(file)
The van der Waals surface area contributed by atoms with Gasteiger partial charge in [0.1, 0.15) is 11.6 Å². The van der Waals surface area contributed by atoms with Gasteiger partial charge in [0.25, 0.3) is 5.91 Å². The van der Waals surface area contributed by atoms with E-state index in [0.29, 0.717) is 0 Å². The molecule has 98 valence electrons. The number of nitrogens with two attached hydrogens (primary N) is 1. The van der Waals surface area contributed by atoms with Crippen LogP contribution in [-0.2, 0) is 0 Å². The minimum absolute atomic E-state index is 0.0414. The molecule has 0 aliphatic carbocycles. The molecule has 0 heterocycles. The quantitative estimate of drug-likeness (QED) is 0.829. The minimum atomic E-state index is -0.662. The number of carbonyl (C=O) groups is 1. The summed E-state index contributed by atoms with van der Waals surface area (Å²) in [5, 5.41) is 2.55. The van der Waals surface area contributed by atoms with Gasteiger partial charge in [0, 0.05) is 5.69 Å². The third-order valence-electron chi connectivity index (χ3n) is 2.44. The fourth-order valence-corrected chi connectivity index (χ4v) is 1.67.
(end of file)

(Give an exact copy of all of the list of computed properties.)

The van der Waals surface area contributed by atoms with Gasteiger partial charge in [0.1, 0.15) is 11.6 Å². The van der Waals surface area contributed by atoms with Gasteiger partial charge in [0.25, 0.3) is 5.91 Å². The van der Waals surface area contributed by atoms with E-state index in [0.29, 0.717) is 0 Å². The molecule has 98 valence electrons. The number of nitrogens with two attached hydrogens (primary N) is 1. The van der Waals surface area contributed by atoms with Crippen LogP contribution in [-0.2, 0) is 0 Å². The minimum absolute atomic E-state index is 0.0414. The molecule has 0 aliphatic carbocycles. The molecule has 0 heterocycles. The quantitative estimate of drug-likeness (QED) is 0.829. The minimum atomic E-state index is -0.662. The number of carbonyl (C=O) groups is 1. The summed E-state index contributed by atoms with van der Waals surface area (Å²) in [5, 5.41) is 2.55. The van der Waals surface area contributed by atoms with Gasteiger partial charge in [0, 0.05) is 5.69 Å². The third-order valence-electron chi connectivity index (χ3n) is 2.44. The fourth-order valence-corrected chi connectivity index (χ4v) is 1.67.